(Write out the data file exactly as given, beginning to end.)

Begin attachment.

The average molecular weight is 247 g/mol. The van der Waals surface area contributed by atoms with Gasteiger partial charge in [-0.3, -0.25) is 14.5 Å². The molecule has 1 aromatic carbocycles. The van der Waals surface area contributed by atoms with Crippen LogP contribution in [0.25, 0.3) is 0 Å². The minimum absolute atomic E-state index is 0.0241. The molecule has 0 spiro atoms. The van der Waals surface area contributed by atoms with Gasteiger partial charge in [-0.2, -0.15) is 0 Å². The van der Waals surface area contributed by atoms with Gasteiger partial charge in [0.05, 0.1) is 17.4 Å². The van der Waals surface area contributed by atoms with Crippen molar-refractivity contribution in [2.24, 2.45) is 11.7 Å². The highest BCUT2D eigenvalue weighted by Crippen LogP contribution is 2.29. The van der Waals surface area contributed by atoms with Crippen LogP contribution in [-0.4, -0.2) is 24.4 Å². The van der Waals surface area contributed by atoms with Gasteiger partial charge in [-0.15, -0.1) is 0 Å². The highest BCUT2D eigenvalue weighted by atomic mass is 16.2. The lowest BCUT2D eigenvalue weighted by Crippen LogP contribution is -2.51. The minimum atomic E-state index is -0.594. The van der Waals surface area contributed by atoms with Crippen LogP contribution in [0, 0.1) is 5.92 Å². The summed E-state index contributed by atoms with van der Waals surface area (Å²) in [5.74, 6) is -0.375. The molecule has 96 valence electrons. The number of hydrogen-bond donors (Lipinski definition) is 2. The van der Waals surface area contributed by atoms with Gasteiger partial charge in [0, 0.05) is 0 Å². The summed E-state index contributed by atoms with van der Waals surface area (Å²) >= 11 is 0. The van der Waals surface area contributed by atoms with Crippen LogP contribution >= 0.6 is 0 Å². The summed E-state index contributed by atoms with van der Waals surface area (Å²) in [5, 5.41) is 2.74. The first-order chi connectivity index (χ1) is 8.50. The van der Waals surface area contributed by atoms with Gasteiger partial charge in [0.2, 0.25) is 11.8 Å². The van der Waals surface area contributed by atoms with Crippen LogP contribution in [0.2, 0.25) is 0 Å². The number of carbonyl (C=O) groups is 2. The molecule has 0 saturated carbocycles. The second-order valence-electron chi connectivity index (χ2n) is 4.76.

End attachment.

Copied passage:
The average molecular weight is 247 g/mol. The van der Waals surface area contributed by atoms with Gasteiger partial charge in [-0.3, -0.25) is 14.5 Å². The molecule has 1 aromatic carbocycles. The van der Waals surface area contributed by atoms with Crippen LogP contribution in [0.25, 0.3) is 0 Å². The minimum absolute atomic E-state index is 0.0241. The molecule has 0 spiro atoms. The van der Waals surface area contributed by atoms with Gasteiger partial charge in [-0.2, -0.15) is 0 Å². The van der Waals surface area contributed by atoms with Gasteiger partial charge in [0.05, 0.1) is 17.4 Å². The van der Waals surface area contributed by atoms with Crippen molar-refractivity contribution in [2.24, 2.45) is 11.7 Å². The highest BCUT2D eigenvalue weighted by Crippen LogP contribution is 2.29. The van der Waals surface area contributed by atoms with Crippen LogP contribution in [-0.4, -0.2) is 24.4 Å². The van der Waals surface area contributed by atoms with Gasteiger partial charge in [-0.15, -0.1) is 0 Å². The highest BCUT2D eigenvalue weighted by atomic mass is 16.2. The lowest BCUT2D eigenvalue weighted by Crippen LogP contribution is -2.51. The minimum atomic E-state index is -0.594. The van der Waals surface area contributed by atoms with Crippen LogP contribution in [0, 0.1) is 5.92 Å². The summed E-state index contributed by atoms with van der Waals surface area (Å²) in [5.74, 6) is -0.375. The molecule has 96 valence electrons. The number of hydrogen-bond donors (Lipinski definition) is 2. The van der Waals surface area contributed by atoms with Gasteiger partial charge in [0, 0.05) is 0 Å². The summed E-state index contributed by atoms with van der Waals surface area (Å²) >= 11 is 0. The van der Waals surface area contributed by atoms with Crippen LogP contribution >= 0.6 is 0 Å². The summed E-state index contributed by atoms with van der Waals surface area (Å²) in [5, 5.41) is 2.74. The first-order chi connectivity index (χ1) is 8.50. The van der Waals surface area contributed by atoms with Gasteiger partial charge in [0.2, 0.25) is 11.8 Å². The van der Waals surface area contributed by atoms with Crippen LogP contribution in [0.2, 0.25) is 0 Å². The number of carbonyl (C=O) groups is 2. The molecule has 0 saturated carbocycles. The second-order valence-electron chi connectivity index (χ2n) is 4.76.